As an investor in today’s market, there are ways that individuals can combine sound stock picking methodologies with a quantitative investment process. For instance, at Validea I have studied the most successful investors of all time, including Peter Lynch and Warren Buffett, and have created stock screening models that allow investors to combine proven strategies into a quantitatively-based investing system.
My models scores stocks using more than 300 distinct investment criteria, ranging from valuation metrics to income statement and balance sheet measures, profitability and quality factors and price action. The models I run score and rank stocks based solely on their investment fundamentals. Using these multi-factor based approaches, I’ve identified the following four high-scoring stocks for investors who still want to uncover individual stock ideas:
Biogen (BIIB) is a biopharmaceutical company that focuses on discovering, developing, manufacturing and delivering therapies for serious neurological and autoimmune diseases. The company earns high marks from my Peter Lynch-inspired stock screening model based on the relationship between price-earnings and growth in earnings-per-share (PEG ratio, a hallmark of the Lynch strategy) which, at 0.55, easily passes the test (must be under 1.0). My Warren Buffett-based investment strategy likes the predictability in earnings-per-share as well as the company’s ability to pay of all debt with earnings in under two years.
NetEase (NTES) is a technology company that operates an online community in China and is a provider of Chinese language content and services. The company earns a perfect score under our Warrant Buffett-based screen given its debt-free balance sheet and ten-year average return-on-equity of 25.4% (versus the minimum requirement of 15%). Management’s use of retained earnings reflects a favorable return of 25.1%. My Lynch-based methodology likes NetEase’s PEG ratio of 0.63 as well as average growth in earnings-per-share (based on 3-, 4-, and 5-year averages) of 33.1%, which falls comfortably within the preferred range of between 20% and 50%.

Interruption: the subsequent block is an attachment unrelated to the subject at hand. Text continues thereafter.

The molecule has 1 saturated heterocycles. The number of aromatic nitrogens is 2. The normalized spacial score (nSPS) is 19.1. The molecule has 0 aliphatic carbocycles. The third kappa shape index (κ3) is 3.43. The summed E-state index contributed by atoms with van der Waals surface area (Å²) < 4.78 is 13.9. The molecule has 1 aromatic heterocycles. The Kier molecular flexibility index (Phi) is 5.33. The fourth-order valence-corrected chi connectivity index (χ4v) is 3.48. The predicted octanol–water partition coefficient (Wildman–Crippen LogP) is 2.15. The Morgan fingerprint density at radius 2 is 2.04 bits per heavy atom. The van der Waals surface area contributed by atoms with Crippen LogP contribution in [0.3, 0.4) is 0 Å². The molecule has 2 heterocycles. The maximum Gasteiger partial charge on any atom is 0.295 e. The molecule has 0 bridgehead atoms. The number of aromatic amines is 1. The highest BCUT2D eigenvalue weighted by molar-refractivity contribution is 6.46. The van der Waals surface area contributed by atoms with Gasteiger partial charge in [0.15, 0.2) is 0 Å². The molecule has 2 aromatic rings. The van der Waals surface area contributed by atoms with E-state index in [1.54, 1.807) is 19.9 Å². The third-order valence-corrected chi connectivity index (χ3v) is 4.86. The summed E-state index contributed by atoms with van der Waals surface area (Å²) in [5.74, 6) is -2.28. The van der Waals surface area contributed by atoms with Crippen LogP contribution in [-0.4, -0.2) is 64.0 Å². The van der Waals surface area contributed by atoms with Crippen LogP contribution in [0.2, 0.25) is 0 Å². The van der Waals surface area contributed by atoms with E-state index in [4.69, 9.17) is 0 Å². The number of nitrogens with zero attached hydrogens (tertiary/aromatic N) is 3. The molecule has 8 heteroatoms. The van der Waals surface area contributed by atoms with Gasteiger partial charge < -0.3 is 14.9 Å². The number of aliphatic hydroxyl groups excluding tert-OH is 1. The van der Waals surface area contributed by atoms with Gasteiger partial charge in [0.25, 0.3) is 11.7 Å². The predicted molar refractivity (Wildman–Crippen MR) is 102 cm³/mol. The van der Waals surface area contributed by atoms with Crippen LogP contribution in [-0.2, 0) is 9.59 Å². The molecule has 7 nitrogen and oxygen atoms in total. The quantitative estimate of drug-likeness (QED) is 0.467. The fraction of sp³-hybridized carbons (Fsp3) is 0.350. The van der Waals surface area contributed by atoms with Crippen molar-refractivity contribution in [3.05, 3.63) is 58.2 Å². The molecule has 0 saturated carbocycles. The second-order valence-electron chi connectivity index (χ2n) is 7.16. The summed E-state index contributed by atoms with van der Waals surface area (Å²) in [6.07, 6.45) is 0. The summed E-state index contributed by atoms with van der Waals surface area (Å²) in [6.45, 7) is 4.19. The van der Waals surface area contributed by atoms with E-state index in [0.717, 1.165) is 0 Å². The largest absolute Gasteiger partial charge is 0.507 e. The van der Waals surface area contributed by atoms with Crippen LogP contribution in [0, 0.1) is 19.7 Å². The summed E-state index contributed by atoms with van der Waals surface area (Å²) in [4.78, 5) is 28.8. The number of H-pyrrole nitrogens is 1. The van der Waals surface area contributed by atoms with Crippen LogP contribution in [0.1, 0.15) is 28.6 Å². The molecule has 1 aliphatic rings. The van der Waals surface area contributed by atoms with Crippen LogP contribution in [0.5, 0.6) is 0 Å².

Credicorp Ltd. (USA) (BAP) is a financial services holding company in Peru that offers services including banking, insurance, pension funds and investment banking. The PEG ratio of 0.55 satisfies my Lynch-based screen, and my Buffett-based model favors the predictable and consistently expanding earnings-per-share. Average return-on-equity over the past ten years of 19.0% is well above the required minimum of 15%.
Banco Macro SA (BMA) is an Argentina-based financial institution offering traditional banking products and services. My Buffett-inspired screening model likes the free cash flow-per-share of $12.72, which indicates that Banco Macro is generating more cash than it is using. Management’s use of retained earnings reflects a favorable return of 30.6%.
My Martin Zweig-based strategy gives high marks to the price-earnings ratio of 11.46 compared to the market P/E of 17.00. Our Lynch-based model finds the PEG ratio of 0.28 to be exceptional, and average growth in earnings-per-share of 41.3% (based on 3-, 4- and 5-year averages) falls within the preferred range of between 20% and 50%.
Disclosure: At the time of publication, John Reese and/or his private clients are long all four stocks mentioned in the article.